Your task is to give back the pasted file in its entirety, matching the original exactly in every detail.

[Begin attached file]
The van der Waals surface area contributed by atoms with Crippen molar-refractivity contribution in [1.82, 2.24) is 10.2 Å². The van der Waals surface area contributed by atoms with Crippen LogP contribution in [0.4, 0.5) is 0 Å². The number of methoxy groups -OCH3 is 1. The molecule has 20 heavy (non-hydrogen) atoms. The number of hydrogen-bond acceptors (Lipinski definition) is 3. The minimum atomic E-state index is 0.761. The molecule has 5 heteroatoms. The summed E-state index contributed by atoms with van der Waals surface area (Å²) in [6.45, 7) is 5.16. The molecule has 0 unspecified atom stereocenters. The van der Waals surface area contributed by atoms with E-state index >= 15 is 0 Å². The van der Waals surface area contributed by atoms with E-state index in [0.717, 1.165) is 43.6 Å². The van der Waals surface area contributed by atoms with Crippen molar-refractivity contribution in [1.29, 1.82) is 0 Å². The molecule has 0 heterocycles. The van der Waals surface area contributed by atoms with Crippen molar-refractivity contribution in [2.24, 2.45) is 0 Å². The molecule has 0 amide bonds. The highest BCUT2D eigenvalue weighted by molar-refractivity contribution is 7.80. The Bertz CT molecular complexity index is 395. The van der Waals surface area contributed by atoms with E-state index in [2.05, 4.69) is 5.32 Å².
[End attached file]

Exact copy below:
The van der Waals surface area contributed by atoms with Crippen molar-refractivity contribution in [1.82, 2.24) is 10.2 Å². The van der Waals surface area contributed by atoms with Crippen LogP contribution in [0.4, 0.5) is 0 Å². The number of methoxy groups -OCH3 is 1. The molecule has 20 heavy (non-hydrogen) atoms. The number of hydrogen-bond acceptors (Lipinski definition) is 3. The minimum atomic E-state index is 0.761. The molecule has 5 heteroatoms. The summed E-state index contributed by atoms with van der Waals surface area (Å²) in [6.45, 7) is 5.16. The molecule has 0 unspecified atom stereocenters. The van der Waals surface area contributed by atoms with E-state index >= 15 is 0 Å². The van der Waals surface area contributed by atoms with E-state index in [0.717, 1.165) is 43.6 Å². The van der Waals surface area contributed by atoms with Crippen molar-refractivity contribution in [1.29, 1.82) is 0 Å². The molecule has 0 heterocycles. The van der Waals surface area contributed by atoms with Crippen molar-refractivity contribution in [2.24, 2.45) is 0 Å². The molecule has 0 amide bonds. The highest BCUT2D eigenvalue weighted by molar-refractivity contribution is 7.80. The Bertz CT molecular complexity index is 395. The van der Waals surface area contributed by atoms with E-state index in [2.05, 4.69) is 5.32 Å².